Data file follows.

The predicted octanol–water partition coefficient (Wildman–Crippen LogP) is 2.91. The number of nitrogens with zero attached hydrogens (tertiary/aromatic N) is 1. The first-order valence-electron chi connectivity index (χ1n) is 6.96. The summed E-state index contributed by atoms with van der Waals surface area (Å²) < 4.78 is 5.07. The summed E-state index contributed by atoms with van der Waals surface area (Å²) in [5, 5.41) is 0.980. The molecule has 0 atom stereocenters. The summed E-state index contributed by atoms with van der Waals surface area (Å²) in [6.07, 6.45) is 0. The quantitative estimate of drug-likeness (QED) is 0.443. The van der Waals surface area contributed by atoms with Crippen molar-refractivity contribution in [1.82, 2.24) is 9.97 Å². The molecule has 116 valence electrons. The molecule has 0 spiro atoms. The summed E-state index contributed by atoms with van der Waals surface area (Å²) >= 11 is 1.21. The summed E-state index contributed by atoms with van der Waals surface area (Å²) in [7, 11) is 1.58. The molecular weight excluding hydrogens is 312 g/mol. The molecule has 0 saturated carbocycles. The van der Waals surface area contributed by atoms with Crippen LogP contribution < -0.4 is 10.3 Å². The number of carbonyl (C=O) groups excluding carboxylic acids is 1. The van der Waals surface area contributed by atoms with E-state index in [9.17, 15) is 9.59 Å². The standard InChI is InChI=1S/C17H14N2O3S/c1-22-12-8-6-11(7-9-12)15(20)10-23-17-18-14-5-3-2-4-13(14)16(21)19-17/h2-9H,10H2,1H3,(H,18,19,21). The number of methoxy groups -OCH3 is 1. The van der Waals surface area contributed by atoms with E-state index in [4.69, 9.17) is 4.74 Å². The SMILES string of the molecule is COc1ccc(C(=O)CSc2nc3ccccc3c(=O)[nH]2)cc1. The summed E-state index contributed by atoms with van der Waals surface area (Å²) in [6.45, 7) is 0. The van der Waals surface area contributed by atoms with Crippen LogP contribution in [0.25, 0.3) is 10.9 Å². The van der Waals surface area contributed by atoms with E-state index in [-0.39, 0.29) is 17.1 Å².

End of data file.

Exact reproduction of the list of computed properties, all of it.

The predicted octanol–water partition coefficient (Wildman–Crippen LogP) is 2.91. The number of nitrogens with zero attached hydrogens (tertiary/aromatic N) is 1. The first-order valence-electron chi connectivity index (χ1n) is 6.96. The summed E-state index contributed by atoms with van der Waals surface area (Å²) < 4.78 is 5.07. The summed E-state index contributed by atoms with van der Waals surface area (Å²) in [5, 5.41) is 0.980. The molecule has 0 atom stereocenters. The summed E-state index contributed by atoms with van der Waals surface area (Å²) in [6.07, 6.45) is 0. The quantitative estimate of drug-likeness (QED) is 0.443. The van der Waals surface area contributed by atoms with Crippen molar-refractivity contribution in [1.82, 2.24) is 9.97 Å². The molecule has 116 valence electrons. The molecule has 0 spiro atoms. The summed E-state index contributed by atoms with van der Waals surface area (Å²) >= 11 is 1.21. The summed E-state index contributed by atoms with van der Waals surface area (Å²) in [7, 11) is 1.58. The molecular weight excluding hydrogens is 312 g/mol. The molecule has 0 saturated carbocycles. The van der Waals surface area contributed by atoms with Crippen LogP contribution < -0.4 is 10.3 Å². The number of carbonyl (C=O) groups excluding carboxylic acids is 1. The van der Waals surface area contributed by atoms with E-state index in [9.17, 15) is 9.59 Å². The standard InChI is InChI=1S/C17H14N2O3S/c1-22-12-8-6-11(7-9-12)15(20)10-23-17-18-14-5-3-2-4-13(14)16(21)19-17/h2-9H,10H2,1H3,(H,18,19,21). The number of methoxy groups -OCH3 is 1. The van der Waals surface area contributed by atoms with E-state index in [4.69, 9.17) is 4.74 Å². The SMILES string of the molecule is COc1ccc(C(=O)CSc2nc3ccccc3c(=O)[nH]2)cc1. The summed E-state index contributed by atoms with van der Waals surface area (Å²) in [6.45, 7) is 0. The van der Waals surface area contributed by atoms with Crippen LogP contribution in [0.25, 0.3) is 10.9 Å². The van der Waals surface area contributed by atoms with E-state index in [-0.39, 0.29) is 17.1 Å².